William Shockley, in 1951 invented the first junction transistor with two back to back p-n junctions. Over the years, many types of transistors were invented and differentiate junction transistors from the new ones, we call them Bipolar Junction Transistors.
Understanding Junction Transistors
A Bipolar Junction Transistor (BJT) is a three-terminal semiconductor device that consists of two p-n junctions and are able to amplify or magnify a signal. A BJT is a current controlled device. A bipolar junction transistor has three terminals: emitter, base and collector. A junction transistor uses both electrons and holes as charge carriers.
Working of Junction Transistor
In comparison to the emitter and collector, the base of a transistor is made thin and is lightly doped which means that the density of the majority carriers in the base is less than the density of majority carriers in the emitter and collector.
The flow of current is supplied through the emitter and the collector collects them. For a proper connection between the emitter and the collector, the base provides the interaction for the connectivity. In a junction transistor, the arrow points towards the conventional current. In n-p-n transistor’s emitter, the arrow points away from the base, and in a p-n-p transistor’s emitter, the arrow points towards the base. The base-emitter junction is usually forward biased and the base-collector junction is reversed biased when the junction transistor is used in a circuit.
Two Types of Bipolar Junction Transistors
There are two types of junction transistors and they are:
- NPN transistor
- PNP transistor
In an n-p-n junction transistor, p-type has the majority charge carriers and the other two ends have n-type majority carriers. On the other hand, in a p-n-p transistor, n-type has the minority charge carriers whereas the other two hands have p-type majority carriers.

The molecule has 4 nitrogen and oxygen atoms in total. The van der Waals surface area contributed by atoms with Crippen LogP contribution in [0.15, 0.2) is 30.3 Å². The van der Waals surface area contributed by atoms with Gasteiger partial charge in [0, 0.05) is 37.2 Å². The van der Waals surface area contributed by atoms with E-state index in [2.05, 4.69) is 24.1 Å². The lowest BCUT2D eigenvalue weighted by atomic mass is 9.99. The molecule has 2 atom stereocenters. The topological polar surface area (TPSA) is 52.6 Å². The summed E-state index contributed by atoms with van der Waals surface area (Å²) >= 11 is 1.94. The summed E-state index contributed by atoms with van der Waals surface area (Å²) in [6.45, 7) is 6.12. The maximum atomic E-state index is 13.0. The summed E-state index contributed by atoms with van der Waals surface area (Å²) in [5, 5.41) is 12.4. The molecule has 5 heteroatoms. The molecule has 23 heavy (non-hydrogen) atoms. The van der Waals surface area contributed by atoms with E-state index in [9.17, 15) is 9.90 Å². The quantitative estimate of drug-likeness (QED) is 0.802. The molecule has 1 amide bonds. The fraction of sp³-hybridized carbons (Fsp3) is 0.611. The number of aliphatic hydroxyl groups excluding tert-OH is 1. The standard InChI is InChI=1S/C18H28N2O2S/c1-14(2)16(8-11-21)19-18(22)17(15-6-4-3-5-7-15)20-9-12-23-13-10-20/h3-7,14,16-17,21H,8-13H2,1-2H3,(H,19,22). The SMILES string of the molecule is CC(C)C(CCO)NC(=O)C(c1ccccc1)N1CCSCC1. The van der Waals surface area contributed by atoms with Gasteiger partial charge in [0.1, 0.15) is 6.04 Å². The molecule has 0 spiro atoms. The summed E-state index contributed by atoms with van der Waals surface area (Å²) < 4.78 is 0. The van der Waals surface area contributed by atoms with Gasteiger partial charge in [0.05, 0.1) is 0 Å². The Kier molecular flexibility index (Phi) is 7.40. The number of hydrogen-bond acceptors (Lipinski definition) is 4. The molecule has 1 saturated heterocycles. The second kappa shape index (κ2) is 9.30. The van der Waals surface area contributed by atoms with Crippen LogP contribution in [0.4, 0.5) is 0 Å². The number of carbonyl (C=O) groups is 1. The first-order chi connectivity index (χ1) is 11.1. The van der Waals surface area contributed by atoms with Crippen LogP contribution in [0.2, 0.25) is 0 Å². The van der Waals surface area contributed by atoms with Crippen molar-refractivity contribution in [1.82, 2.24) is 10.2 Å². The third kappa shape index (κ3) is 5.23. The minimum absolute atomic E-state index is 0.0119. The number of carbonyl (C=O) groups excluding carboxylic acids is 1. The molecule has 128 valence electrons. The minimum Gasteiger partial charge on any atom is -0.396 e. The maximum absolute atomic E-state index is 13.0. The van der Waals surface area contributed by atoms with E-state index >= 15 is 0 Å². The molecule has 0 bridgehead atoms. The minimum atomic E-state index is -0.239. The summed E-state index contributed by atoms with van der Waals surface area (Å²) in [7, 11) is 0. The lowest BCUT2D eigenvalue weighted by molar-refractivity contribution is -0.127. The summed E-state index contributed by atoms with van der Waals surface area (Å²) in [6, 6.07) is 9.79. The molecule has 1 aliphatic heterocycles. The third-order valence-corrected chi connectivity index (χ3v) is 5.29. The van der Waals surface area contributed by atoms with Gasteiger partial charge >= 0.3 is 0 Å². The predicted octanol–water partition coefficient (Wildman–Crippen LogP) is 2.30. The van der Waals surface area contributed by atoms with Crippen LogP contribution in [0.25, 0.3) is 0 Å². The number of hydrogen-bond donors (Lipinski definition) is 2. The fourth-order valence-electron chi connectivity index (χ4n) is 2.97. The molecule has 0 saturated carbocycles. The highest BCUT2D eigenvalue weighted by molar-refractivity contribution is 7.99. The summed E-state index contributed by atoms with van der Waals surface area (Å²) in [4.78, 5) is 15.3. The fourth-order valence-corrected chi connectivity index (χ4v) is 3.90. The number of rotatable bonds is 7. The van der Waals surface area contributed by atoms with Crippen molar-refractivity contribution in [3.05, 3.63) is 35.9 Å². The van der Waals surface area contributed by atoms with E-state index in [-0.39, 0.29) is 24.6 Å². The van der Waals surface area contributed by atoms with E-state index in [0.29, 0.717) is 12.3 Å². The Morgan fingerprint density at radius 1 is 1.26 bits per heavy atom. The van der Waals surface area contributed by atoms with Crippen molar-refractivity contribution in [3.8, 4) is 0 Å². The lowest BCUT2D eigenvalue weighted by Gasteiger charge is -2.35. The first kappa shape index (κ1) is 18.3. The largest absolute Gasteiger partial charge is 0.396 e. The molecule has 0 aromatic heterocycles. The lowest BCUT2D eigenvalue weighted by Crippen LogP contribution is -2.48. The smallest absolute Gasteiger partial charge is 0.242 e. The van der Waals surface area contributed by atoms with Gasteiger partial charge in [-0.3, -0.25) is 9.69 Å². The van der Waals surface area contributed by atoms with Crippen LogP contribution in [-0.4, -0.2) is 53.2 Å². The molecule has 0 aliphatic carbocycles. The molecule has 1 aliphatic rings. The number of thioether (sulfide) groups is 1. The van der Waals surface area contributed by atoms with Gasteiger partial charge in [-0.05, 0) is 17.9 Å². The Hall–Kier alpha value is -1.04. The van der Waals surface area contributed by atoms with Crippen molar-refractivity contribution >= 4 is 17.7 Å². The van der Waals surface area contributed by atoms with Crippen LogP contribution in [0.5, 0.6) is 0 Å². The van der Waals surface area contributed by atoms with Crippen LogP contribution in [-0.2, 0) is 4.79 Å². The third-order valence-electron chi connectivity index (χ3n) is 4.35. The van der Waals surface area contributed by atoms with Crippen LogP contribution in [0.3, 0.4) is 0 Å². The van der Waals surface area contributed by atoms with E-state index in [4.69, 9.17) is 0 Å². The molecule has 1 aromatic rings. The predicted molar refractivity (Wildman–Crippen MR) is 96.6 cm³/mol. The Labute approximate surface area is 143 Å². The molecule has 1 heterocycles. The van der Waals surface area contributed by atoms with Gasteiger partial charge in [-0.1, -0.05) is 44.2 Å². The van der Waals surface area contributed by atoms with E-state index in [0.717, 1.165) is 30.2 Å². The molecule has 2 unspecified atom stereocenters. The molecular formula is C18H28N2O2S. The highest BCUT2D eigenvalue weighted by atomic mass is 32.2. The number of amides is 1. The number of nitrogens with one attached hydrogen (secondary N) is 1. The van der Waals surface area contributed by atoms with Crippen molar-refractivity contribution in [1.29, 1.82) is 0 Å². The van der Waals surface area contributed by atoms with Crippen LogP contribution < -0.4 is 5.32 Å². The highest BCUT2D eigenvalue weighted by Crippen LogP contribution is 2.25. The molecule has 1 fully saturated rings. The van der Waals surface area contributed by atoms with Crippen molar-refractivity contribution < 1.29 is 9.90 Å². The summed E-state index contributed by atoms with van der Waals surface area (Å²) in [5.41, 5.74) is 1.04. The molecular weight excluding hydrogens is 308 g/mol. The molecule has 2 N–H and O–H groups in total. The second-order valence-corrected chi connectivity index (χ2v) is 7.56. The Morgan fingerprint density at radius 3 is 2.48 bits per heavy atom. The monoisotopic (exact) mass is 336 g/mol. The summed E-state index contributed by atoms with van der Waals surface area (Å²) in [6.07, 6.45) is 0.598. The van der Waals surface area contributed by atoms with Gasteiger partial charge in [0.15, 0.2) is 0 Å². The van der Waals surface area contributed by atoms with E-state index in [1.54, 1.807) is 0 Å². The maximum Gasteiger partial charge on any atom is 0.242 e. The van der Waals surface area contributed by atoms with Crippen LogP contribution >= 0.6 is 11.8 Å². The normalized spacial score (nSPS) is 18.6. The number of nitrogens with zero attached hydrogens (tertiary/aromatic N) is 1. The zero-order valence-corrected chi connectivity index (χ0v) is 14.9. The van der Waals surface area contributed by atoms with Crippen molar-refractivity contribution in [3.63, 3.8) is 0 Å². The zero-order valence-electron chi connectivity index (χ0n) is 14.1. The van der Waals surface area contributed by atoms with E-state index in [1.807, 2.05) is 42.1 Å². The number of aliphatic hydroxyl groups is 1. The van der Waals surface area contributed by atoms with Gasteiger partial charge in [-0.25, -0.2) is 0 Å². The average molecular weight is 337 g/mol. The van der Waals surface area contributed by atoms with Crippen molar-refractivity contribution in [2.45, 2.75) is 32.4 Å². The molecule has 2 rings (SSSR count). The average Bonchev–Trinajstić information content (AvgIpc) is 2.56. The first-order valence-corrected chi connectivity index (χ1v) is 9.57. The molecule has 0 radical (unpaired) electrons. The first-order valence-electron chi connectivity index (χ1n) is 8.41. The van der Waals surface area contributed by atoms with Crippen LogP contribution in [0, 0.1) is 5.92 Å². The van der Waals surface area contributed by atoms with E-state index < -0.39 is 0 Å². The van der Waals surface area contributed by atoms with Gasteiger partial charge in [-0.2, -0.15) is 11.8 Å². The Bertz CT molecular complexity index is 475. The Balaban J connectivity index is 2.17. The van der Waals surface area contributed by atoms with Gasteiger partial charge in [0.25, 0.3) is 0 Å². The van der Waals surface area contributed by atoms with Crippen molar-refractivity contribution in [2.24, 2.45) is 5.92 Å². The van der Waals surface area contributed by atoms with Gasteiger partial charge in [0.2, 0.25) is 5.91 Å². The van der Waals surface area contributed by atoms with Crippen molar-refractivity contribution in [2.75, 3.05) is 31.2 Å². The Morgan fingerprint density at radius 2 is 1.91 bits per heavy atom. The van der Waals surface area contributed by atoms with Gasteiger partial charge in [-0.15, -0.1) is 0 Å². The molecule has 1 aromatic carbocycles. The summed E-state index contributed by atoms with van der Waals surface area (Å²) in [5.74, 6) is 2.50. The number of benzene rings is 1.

In an NPN transistor, a p-type semiconductor base is sandwiched between an n-doped emitter and n-doped collector. NPN transistors are the highest used bipolar transistors due to the ease of electron mobility over electron-hole mobility.
The figure shows the construction and symbol of NPN transistors. The majority charge carriers in an n-p-n transistor are electrons and holes are the minority charge carriers. A small amount of current at the base terminal causes a large amount of current to flow from emitter to collector. Due to forward biasing of the transistor, the majority charge carriers in the emitter are repelled towards the base. The electron-hole recombination at the base is very small in the base region and most of the electrons cross into the collector region.
In a PNP transistor, an n-type semiconductor base is sandwiched between a p-doped emitter and p-doped collector. In this type of transistors, holes are the majority carriers and electrons are the minority carriers. In a PNP transistor, the emitter is forward biased and the collector is reverse biased.
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